A campaign from The Academy of Motion Pictures earlier this year shows the growth in photo-based initiatives in the past year.
The Academy asked consumers to post selfies of themselves decked out in red carpet-ready looks before the Oscars for a chance to be featured on digital signage on the red carpet that celebrities posed in front of. The content was also pulled into ABC?s pre-show telecast.
The growth in consumers taking and posting photos of themselves on social media has pushed brands including Coca-Cola, KFC and Ted Baker to capitalize on the hefty amount of content that is being created on mobile.
In this case, the Oscars campaign is interesting because it incorporated content directly into a televised event where consumers are most likely watching with multiple devices.
P&G?s Braun churns out sweepstakes from Olympics-themed photo-sharing
Procter & Gamble?s Braun wanted to take its sponsorship of track speed skater J.R. Celski during the 2014 Sochi Olympics digital with a mobile and social campaign.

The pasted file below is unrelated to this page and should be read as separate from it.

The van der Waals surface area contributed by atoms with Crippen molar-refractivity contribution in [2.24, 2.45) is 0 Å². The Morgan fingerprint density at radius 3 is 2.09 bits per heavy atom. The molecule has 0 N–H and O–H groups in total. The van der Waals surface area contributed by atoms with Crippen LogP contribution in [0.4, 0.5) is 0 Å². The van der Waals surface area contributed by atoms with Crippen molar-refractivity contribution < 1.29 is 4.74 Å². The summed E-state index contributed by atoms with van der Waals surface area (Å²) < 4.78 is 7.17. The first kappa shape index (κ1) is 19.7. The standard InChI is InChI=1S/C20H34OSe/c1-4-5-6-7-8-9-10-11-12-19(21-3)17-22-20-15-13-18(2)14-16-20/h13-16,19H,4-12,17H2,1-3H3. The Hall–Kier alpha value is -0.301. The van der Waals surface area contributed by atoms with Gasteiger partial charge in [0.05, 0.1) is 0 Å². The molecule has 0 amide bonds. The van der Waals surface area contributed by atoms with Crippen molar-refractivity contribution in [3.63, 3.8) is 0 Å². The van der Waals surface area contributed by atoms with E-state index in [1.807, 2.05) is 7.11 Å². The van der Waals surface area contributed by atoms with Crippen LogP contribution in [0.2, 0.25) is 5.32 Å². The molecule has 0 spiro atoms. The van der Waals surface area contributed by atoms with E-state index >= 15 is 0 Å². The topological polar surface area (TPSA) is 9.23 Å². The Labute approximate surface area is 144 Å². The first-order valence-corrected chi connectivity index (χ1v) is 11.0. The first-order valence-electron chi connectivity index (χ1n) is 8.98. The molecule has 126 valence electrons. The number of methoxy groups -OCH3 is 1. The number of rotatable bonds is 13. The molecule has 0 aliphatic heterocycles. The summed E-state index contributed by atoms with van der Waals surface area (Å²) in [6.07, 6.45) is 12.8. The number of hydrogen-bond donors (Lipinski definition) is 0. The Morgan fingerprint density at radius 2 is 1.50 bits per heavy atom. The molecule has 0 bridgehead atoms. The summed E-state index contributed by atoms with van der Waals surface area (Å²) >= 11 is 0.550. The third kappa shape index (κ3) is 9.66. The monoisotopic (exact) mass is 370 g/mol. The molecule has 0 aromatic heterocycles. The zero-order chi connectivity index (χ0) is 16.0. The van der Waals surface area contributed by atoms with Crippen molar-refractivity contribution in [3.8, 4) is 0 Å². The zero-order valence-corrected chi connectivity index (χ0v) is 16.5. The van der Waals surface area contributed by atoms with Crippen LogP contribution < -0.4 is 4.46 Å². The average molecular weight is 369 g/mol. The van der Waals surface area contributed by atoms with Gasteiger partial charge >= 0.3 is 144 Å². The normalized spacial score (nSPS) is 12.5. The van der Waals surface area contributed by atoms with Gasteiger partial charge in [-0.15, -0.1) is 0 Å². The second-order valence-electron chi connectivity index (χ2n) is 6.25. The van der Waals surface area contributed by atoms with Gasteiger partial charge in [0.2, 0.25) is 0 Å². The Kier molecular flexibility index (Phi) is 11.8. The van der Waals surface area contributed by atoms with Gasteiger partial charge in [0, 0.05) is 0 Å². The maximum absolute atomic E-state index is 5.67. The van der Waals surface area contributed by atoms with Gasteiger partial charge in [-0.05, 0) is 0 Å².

The brand partnered with the mobile photo-sharing app Snaps. Pictures of the athlete and branded graphics were added to uploaded photos that could then be shared on social media.
In addition to the sports-themed graphics, branded images could also be overlaid on top of images.
P&G is consistently a big sponsor of the Olympics game, but with consumers in the U.S. watching the televised games from afar, P&G leveraged mobile and digital to better connect with fans.
The shaving brand?s campaign is also unique in that it uses a third-party app versus a branded one.
Sephora builds Instagram-like commerce feature to retain loyalty members
Sephora launched a social shopping feature to its iPhone app in March to better engage with beauty connoisseurs who are plugged into their mobile devices and looking for inspiration, tips and product recommendations.
Sephora?s new Beauty Board initiative integrates with the retailer?s loyalty program and pulls beauty looks into a shoppable newsfeed. Consumers can favorite, add products to a shopping cart and checkout straight from the app.
Beauty Board is a Web and mobile experience, but the emphasis is clearly on mobile with features such as search and sorting. Sephora?s campaign builds on a similar cross-screen launched last year called My Beauty Bag that saves a loyalty member?s preferences and shopping behavior across all shopping touch points.